(1)Photographers should find subjects or events to shoot actively themselves instead of waiting for assignments passively. They can use scanner radio to be informed of the latest events and that helps them become one of the earliest ones to shoot the situation. It is also of vital importance that they read all kinds of media products voraciously so that they are updated with what is going on (page 4-6).

(2) Cooperation between reporters and photographers does matter. They can provide each other with valuable new perspectives. Reporters can be photographers’ extra ears and vice versa. Besides, it will be ridiculous if they do not convey consistent ideas in one single story. That may result from lack of communication between them (page 11).

(3) Success in catching impressive moments not only requires technical preparation but also persistence and anticipation. Photographers should get technical keys of the camera such as shutter speed, aperture or ISO ready when they are about to shoot. When they are on the scene, they need to take hundreds of shots of one single scene in order to get an impressive moment. Besides, they need to anticipate when a possible decisive moment may happen so that they won’t miss it (page 18-19, 21-22).

Photojournalists can encounter ethical issues when they are using their visual tools to tell a story. In Kobre’s book, the chapter 15 presents us with some ethical dilemma photojournalists may face and the principles behind the decision-making process.

(1) We should remember photojournalism is a form of journalism, which means ethical standards of print journalism apply to photojournalism. That requires photojournalists should not only represent the scene they are shooting accurately and comprehensively, but they should also give a full picture of  the event. They should avoid presenting their biases (page 357).

(2) Acceptability of control varies between topics of photography. In photo illustrations such as photos of food or fashion, photographers may use studio or poses to make their subjects look as appealing as possible. However, the task of photojournalists of breaking news such as wars or car accident is to present the truth and reality (page 358,361-362).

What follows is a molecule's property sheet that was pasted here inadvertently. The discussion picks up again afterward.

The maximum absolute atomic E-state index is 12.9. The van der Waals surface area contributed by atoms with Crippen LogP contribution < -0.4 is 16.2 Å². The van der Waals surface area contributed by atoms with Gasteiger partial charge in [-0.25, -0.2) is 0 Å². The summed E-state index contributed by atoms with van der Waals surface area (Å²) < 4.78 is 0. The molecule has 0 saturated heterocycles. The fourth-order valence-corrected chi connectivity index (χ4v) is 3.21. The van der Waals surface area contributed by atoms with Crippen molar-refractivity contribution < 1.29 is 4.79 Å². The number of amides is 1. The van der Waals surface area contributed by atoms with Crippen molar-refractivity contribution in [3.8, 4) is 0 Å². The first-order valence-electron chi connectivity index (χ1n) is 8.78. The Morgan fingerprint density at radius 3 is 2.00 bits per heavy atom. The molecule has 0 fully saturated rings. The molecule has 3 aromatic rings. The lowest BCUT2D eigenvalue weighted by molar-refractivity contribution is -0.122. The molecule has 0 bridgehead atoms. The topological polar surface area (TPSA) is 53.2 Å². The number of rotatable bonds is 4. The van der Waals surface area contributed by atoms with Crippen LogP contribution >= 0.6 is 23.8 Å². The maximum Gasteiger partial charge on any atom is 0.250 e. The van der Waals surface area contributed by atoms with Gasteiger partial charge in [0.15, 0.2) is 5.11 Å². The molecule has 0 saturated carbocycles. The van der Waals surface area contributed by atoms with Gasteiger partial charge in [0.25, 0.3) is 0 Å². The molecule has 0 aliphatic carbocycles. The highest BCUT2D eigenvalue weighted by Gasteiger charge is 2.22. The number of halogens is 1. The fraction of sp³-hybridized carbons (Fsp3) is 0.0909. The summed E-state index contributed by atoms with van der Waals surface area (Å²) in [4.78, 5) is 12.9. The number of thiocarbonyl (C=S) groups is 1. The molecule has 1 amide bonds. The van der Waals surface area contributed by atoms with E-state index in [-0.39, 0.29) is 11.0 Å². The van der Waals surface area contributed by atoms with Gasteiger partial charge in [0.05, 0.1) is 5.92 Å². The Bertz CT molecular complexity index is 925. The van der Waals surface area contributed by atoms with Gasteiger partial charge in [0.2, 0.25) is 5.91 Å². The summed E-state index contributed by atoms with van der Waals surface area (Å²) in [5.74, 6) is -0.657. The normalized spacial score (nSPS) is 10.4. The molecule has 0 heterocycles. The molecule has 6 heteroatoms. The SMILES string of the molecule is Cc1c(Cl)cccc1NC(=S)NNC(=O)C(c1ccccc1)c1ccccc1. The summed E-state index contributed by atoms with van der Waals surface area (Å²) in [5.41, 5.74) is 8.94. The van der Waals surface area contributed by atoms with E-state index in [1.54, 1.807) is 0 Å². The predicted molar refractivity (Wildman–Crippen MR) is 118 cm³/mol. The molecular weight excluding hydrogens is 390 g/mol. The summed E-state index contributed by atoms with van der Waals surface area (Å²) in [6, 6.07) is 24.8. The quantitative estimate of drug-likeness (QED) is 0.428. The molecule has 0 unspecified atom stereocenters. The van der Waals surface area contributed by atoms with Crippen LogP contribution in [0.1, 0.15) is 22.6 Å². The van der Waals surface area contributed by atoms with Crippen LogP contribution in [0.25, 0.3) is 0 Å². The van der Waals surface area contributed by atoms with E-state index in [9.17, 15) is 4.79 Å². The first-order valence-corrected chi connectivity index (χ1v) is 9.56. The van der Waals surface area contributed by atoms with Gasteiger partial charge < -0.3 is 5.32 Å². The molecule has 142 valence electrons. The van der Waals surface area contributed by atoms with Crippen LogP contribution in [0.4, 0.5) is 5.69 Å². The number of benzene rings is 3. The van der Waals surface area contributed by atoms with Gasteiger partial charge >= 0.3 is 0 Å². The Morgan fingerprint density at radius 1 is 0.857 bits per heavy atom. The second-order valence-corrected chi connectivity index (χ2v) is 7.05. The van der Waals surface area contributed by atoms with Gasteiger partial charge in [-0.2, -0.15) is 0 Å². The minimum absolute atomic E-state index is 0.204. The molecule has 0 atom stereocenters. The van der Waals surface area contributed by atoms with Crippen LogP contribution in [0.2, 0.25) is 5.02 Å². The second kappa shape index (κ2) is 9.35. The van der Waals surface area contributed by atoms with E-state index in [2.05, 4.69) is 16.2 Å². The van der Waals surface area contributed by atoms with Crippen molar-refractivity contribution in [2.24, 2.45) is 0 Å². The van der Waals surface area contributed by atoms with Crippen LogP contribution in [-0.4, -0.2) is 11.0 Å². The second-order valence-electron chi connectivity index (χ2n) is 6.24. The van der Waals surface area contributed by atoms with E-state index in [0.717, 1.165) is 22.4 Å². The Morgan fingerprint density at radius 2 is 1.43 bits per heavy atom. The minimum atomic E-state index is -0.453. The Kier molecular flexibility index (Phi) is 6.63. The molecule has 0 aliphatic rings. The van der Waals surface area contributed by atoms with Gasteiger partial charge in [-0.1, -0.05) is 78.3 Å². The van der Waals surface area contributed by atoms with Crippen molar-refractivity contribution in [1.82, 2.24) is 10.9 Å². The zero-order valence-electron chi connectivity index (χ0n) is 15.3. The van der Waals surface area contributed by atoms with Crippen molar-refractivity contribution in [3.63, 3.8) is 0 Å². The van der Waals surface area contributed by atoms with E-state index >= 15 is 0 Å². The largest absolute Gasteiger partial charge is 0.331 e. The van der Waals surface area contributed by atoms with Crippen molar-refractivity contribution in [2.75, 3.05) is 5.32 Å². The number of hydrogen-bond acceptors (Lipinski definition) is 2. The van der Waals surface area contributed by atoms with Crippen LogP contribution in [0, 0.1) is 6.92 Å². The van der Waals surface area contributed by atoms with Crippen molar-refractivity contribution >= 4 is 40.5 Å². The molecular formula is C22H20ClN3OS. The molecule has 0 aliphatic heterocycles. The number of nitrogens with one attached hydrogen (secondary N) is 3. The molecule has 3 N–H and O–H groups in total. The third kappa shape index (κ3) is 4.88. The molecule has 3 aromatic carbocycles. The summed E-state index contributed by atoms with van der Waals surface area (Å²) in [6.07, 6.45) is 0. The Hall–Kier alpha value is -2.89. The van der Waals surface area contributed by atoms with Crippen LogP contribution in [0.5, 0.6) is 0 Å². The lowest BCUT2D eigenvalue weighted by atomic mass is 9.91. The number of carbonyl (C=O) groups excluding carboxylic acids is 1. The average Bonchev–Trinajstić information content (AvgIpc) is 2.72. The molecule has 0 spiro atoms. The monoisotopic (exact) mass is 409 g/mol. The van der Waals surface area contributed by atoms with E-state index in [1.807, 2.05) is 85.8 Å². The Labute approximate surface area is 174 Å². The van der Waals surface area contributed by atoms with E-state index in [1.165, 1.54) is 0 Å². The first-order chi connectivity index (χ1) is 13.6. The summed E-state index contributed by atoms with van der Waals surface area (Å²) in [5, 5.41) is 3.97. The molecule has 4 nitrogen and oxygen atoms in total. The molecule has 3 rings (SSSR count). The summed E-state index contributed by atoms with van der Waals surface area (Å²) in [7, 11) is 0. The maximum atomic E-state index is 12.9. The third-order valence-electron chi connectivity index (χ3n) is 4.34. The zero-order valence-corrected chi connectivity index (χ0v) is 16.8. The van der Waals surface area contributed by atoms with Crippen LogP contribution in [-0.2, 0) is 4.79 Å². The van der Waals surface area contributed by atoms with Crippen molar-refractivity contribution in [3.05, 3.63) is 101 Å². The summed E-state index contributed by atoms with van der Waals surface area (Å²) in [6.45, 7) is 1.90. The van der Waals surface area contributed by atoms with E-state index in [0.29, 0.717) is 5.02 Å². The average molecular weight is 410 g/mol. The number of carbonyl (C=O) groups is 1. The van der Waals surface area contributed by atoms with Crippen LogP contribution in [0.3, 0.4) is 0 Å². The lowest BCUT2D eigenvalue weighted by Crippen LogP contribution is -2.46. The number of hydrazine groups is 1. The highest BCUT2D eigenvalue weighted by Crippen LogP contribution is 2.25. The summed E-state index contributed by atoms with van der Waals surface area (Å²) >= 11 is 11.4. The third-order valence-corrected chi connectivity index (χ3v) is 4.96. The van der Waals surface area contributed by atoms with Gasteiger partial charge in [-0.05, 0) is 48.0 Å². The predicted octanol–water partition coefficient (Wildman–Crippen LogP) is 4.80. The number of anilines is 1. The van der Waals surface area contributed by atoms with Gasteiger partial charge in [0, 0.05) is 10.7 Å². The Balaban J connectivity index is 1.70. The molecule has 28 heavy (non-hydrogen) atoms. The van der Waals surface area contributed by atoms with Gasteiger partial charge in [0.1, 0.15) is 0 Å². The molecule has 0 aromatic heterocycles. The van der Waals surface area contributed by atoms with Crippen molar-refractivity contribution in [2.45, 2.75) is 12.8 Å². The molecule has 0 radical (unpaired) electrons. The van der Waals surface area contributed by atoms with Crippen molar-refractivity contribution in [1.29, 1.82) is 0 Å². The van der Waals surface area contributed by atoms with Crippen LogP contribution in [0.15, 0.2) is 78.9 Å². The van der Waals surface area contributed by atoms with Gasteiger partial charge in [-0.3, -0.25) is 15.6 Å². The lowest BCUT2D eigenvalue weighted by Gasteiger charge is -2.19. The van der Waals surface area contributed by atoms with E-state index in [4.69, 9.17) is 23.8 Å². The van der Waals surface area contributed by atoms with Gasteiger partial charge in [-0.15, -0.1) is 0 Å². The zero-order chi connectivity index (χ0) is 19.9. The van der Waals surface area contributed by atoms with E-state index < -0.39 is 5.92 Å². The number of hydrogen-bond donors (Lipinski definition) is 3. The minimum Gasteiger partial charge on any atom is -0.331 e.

(3) Sometimes the debate on whether to run a photo resides in the conflict between the good impact on the society in the long run and the harm to audience and people related to the subjects on the photo. Will gruesome pictures make the public aware of the full picture of the truth and thus help them make better decisions in the future? Does that outweigh the harm? Another reality making the situation complicated is that sometimes it is really hard to predict audience’s reaction (page 372-373).

(4) Gatekeeping process in newsroom sometimes has little impact at all today because people can view anything they want from Internet. The wide use of Internet adds new considerations to ethical issues of photojournalism (page 373-374).

The featured essay Syrian Refugees uses 35 black and white photos to present us with Syrians’ life in refugee camps. Those photos especially illuminate us of living conditions of children in those fleeing Syrian refugee families. Although the photographer merely shoots pictures of those Syrian people’s everyday activities such as children waking up, sleeping, playing around and people walking, those pictures incite sorrow and sympathy for those families because all those everyday activities don’t take place in a house or school playground, but in a shabby refugee camp neighborhood, if it can be called a neighborhood at all.

  • The photo 4 of 35 is a sort of overview picture of Zaatari refugee camp. Everything is dusty. Camps far away from us is even blurred by the dust. The tents are shabby and rough, some of which are made with old cloth. The most appealing part in this picture is one person’s figure in such surroundings. We don’t know what he is doing or what kind of facial expression he has. He might be thinking about unfortunate things happening to his family and might be wondering what he is supposed to do. He might be in despair or in hope. That photo makes people think what they would be like if they were that person.
  • In the photo 8 of 35, the focus is on a little girl in a swirl at her dirty refugee home. The swirl is made with a rope and a pillow. The facial expression of the little girl is peaceful and we can infer that the girl may even quite enjoy sitting on the swirl, which generates strong sorrow for her. She should have sat in a real swirl in a kindergarten instead of a shabby little room. The foreground is a little boy sleeping soundly. That might be her little brother. The fact that those two children seem to be used to that kind of life makes audience feel a little pain. We can not see the facial expression of the woman behind. She might be sad or feel comforted just temporarily. There are some words and a drawing of Syrian flag on the wall, which might be written and drawn when those people are teaching children something, which really makes people feel sympathized.